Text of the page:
I suppose the difference between this and old-timey carpooling is that usually people organize carpoolers themselves or use a service to help match them with fellow carpoolers.

Maybe this is smart but I’m not sure I want to jump in a car with any ol’ bloke who happens to be going in the same direction — at least ride hailing companies and taxis make some attempt to hire/screen drivers. Okay, maybe I’m an Old Goat incapable of change. Or maybe I’m smart. Does this service appeal to any of you? You are also free to comment on whether I’m smart, unsmart or reek of complete mediocrity.

People in Los Angeles are getting rid of their cars (Buzzfeed) 

It’s funny. I was recently sitting in a car in heavy traffic in Chinatown thinking the same thing: where are all the cars?

Putting aside the clickbait headline, the article — which relies heavily on data from Uber — shows that ride hailing has become popular in the L.A. area, but doesn’t really show that car ownership rates have dropped. There’s an interesting nugget about one man who explored the cost of car ownership versus ride hailing. I think you could get a better deal than a $458 per month lease and I would also suggest that it’s probably better to own than lease.

MBTA Excuse Generator

Someone in the Boston area has a sense of humor about their local transit system. Examples:

excuse1 Excuse2 excuse3 excuse4




7 replies

  1. Its better to lease than to own a depreciating asset. Owning a house that can increase its value with time is a good thing. Owning a car that decreases in value from the moment you drive it off the lot, bad.

    • That depends. You lease a car for only 20 years, and you’ve probably paid for it several times over, whereas if you buy it outright, you can keep it until it’s time to tow it to its final rusting place. On the other hand, you buy a car, and then trade it in after only 5 years (or less), and you’re probably better off leasing it.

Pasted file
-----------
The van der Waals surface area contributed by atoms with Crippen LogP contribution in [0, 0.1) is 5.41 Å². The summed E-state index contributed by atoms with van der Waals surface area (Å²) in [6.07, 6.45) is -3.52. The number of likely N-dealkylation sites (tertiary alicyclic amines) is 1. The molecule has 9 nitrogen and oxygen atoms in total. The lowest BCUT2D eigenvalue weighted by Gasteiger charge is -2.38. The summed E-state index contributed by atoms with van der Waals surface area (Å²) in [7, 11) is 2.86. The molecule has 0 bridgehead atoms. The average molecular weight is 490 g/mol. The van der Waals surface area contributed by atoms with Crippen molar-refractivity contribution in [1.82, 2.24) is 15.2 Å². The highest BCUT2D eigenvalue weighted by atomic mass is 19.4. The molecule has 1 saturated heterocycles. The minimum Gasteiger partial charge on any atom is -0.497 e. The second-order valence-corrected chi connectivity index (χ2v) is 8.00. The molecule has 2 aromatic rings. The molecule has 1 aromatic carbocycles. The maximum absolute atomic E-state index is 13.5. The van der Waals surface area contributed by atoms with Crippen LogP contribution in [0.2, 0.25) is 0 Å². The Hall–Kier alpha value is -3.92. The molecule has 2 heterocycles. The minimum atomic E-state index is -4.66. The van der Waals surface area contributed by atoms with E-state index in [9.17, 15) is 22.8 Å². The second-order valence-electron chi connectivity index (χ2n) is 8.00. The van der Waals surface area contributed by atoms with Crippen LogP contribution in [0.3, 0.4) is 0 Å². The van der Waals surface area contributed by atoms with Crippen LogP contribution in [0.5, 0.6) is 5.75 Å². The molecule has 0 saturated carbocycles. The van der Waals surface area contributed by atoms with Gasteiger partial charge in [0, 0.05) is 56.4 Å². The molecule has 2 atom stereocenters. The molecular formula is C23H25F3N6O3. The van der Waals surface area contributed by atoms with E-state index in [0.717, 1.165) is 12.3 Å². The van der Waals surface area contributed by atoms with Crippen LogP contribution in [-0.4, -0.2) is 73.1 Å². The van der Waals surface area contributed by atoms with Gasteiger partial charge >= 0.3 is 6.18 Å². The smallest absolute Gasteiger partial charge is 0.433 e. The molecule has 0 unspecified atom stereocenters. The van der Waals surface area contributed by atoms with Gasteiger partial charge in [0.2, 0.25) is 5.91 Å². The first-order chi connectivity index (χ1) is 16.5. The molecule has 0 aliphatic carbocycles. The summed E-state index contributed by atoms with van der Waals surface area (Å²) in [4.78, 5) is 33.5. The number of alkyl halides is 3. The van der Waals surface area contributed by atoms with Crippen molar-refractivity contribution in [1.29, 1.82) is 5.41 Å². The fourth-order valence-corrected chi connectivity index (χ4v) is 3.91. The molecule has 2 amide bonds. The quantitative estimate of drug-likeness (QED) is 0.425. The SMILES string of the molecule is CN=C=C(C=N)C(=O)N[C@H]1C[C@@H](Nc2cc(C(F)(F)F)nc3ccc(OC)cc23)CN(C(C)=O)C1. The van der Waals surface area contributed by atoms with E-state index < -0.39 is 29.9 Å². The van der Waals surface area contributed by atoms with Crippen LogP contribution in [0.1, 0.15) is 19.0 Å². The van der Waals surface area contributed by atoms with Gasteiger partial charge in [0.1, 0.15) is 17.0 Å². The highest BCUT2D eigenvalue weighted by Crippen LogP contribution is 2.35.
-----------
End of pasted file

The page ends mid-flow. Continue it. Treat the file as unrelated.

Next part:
2. How am I getting to my Labor Day destination?

    Well because my plan is to spend at least part of the day LABORING at the International Printing Museum (while it’s closed), to help prep it for the 8th Annual Los Angeles Printers Fair (October 1st), which isn’t especially easy to get to by transit from Orange County, I have little choice but to drive in, the same as always.

    But the retired printer I’ll be meeting for lunch will likely be taking a bus to the restaurant. And if I run out of work to do early enough, I could conceivably end up taking Metro into L.A.

    The International Printing Museum is within walking distance of Alpine Village, so any bus that serves Alpine Village can also get you to the Museum. Open Saturdays, 10-4, the rest of the week by appointment, and the Printers Fair is coming up, October 1st. http://www.printmuseum.org

  3. Oh, and as to freeway delays vs. transit delays? The delays that bother me the most are the delays that make it difficult to get to a concert on time, whether they’re freeway delays, transit delays, or restaurant delays.

  4. Delays? I’m not likely to notice any, since local routes are up to 30 minute headways when I usually ride.

    BTW the closest buses to the IPM are Metro and Torrance Transit on Vermont Ave, about 1/2 mile.

  5. I’ll be using Waze carpool the second is launches in LA (I was hoping Lyft would expand theirs first). I’d love to take the bus to work, but it only runs by my house once an hour, which is a dealbreaker. The carpool would let me ditch my car, if it works out.

  6. Transit delays bug me the most. Maybe it’s just a run of bad luck, but I’ve lost several fares lately at Sierra Madre Villa. After tapping and going to the platform I see that it’s 17 minutes until the next train. So, it’s back to the car and I’m in Pasadena before the train makes it to Sierra Madre.